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International

Place to discuss every international news/issue.

Murari , interested in socio-economic issues. Aug, 08 2016

The Western caricature of Chinese internet firms needs a reboot


Google left, Facebook is blocked, Amazon is struggling to make headway. And if further proof were needed that China’s tech market is a world apart, this week seemed to provide conclusive evidence. Uber, a ride-hailing service that is the world’s most valuable startup, decided to sell its local unit to Didi Chuxing, a Chinese rival. Chinese firms are protected from external competition by government regulation and the Great Firewall. And that protection means that they need not innovate but can thrive by copying business models developed in the West. In short, China is closed, its firms are cosseted and their talent is for mimicry.
Google left, Facebook is blocked, Amazon is struggling to make headway. And if further proof were needed that China’s tech market is a world apart, this week seemed to provide conclusive evidence. Uber, a ride-hailing service that is the world’s most valuable startup, decided to sell its local unit to Didi Chuxing, a Chinese rival. Chinese firms are protected from external competition by government regulation and the Great Firewall. And that protection means that they need not innovate but can thrive by copying business models developed in the West. In short, China is closed, its firms are cosseted and their talent is for mimicry.

Ashok Kapoor , Aug, 08 2016


There are thousands of foreign brands in China all selling at premium prices compared to local ones and there is next to zero Chinese brands in US or Europe. Without this pretext, the conversation on Chinese protectionism and China market access challenges would be grossly distorted. Now someone will hop out and cite the 300 billion US trade deficit with China, but before they do that they should know that 300 billion is the sales value of the goods, a majority of which goes to the foreign brand owners with only a small remaining blance goes to China for labor cost.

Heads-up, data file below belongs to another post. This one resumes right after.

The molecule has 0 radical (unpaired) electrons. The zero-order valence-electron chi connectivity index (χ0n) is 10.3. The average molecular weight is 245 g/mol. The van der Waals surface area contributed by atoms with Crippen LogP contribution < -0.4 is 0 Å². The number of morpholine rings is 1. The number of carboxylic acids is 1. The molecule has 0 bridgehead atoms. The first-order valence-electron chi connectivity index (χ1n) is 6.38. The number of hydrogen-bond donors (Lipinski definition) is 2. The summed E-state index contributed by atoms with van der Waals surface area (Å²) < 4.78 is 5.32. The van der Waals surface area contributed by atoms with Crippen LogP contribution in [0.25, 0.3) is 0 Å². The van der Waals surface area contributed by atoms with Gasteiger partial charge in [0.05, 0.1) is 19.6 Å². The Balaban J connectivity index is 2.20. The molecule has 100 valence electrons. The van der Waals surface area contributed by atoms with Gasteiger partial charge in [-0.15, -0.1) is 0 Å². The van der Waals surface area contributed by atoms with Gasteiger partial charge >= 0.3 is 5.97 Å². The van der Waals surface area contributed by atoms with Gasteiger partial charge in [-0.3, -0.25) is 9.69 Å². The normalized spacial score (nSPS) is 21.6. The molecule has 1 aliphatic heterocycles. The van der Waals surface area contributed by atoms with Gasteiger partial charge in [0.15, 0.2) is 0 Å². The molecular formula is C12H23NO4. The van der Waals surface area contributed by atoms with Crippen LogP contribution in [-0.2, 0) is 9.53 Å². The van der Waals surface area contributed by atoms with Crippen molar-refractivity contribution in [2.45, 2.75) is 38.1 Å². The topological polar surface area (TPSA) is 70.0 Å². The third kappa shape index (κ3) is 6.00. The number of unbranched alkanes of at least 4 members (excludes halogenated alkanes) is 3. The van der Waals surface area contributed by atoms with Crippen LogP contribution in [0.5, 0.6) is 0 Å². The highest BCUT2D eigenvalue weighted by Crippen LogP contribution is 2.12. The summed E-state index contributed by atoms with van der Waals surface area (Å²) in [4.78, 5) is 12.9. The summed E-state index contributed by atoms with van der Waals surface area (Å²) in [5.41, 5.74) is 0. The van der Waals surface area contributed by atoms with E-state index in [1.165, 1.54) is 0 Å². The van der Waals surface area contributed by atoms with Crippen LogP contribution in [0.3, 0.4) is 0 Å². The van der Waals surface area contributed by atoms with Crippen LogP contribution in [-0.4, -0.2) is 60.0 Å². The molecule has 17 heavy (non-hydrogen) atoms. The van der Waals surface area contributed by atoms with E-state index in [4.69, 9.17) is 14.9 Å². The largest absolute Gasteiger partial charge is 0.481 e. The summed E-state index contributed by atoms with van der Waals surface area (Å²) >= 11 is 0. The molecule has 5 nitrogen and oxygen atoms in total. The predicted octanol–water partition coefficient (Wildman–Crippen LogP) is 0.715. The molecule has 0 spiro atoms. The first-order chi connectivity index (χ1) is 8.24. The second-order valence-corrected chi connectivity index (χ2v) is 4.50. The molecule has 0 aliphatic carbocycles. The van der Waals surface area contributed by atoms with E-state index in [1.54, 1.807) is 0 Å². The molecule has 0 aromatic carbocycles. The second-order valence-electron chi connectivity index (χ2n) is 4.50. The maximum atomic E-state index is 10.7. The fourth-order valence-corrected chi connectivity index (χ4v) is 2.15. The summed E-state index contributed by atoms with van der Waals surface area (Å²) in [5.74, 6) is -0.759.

There are thousands of foreign brands in China all selling at premium prices compared to local ones and there is next to zero Chinese brands in US or Europe. Without this pretext, the conversation on Chinese protectionism and China market access challenges would be grossly distorted. Now someone wi


Alice , Aug, 08 2016


And on the subject of Chinese innovation. The Transit Elevated Bus has been released: http://jalopnik.com/everything-that-makes-chinas-new-traffic-straddling-bus-1784768447


Pinaki , Aug, 08 2016


Just like India, China belongs to the second wave of developing countries; this means that they can and often do "leap-frog" technologies which are now considered obsolete. E-mail is an example. For the most part, its non-existent in China unless your job mandates a company e-mail account. Does China still imitate a lot? Of course they do. But its unfair to say that China has come up with any new. For China to be making ANY trail-blazing innovations at this stage in their development is worth noticing and why shouldnt they?